The ultimate strength of woodpecker's cranial bone was found to be markedly higher than that of the lark. In contrast, there was no significant difference between the two birds in the ultimate strengths of their beaks. More plate-like spongy bone was present in the cranial bone of the woodpecker, while the cranium of the lark contained more rod-like structures. It appears that the mechanical properties and microstructure are closely linked. The larger number of plate-like structures, greater thickness and numbers of trabeculae, and the closer spacing between individual trabeculae in the woodpecker cranial bone would tend to resist deformation during pecking, which would decrease the stress on the brain. Conversely, the greater quantity of rod-like structures and thinner trabeculae of the woodpecker's beak would lead to greater deformation during impact. As the impact load is absorbed and distributed primarily by the beak, its transmission to the brain would be decreased. Together these parameters combine to produce quite similar ultimate strengths of the beaks of the woodpecker and the lark.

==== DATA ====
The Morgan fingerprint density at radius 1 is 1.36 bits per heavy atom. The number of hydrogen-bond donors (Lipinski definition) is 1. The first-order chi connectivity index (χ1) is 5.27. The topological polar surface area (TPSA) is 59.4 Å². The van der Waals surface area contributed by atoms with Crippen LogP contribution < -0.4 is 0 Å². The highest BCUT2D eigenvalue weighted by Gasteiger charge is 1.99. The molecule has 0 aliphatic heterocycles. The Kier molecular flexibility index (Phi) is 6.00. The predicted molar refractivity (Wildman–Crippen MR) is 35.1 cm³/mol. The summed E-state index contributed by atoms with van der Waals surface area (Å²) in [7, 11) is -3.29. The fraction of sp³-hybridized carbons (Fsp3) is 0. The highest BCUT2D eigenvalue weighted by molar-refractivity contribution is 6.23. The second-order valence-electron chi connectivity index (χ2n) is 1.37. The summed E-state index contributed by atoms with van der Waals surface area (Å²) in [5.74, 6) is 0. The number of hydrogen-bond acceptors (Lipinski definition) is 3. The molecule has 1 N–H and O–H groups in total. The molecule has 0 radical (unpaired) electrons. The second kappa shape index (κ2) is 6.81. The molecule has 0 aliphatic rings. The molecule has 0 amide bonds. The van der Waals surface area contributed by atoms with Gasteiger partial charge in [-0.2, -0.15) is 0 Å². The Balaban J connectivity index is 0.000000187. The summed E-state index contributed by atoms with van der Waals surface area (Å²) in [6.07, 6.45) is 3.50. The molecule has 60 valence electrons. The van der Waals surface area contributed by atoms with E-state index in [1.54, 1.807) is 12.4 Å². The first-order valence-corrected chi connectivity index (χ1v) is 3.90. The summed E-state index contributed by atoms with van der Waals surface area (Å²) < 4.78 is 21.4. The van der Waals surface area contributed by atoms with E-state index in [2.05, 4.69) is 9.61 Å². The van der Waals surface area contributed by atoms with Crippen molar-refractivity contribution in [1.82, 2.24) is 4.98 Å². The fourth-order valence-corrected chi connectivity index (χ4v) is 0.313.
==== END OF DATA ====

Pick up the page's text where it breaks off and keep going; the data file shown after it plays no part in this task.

It was concluded that, compared with the lark, the cranial bone of the woodpecker achieves a higher ultimate strength and resistance to impact injury as a result of its unique microstructure, including more plate-like trabecular bone, greater thickness, greater numbers and closer spacing of trabeculae, and a higher proportion of bone mineral. These distinctive mechanical and structural properties, and compositions, of the cranial and beak bones of the woodpecker provide excellent resistance to head impact injury at a high speed and deceleration. Such information may perhaps inspire the design and optimization of protective headgear for humans.
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Science in China Press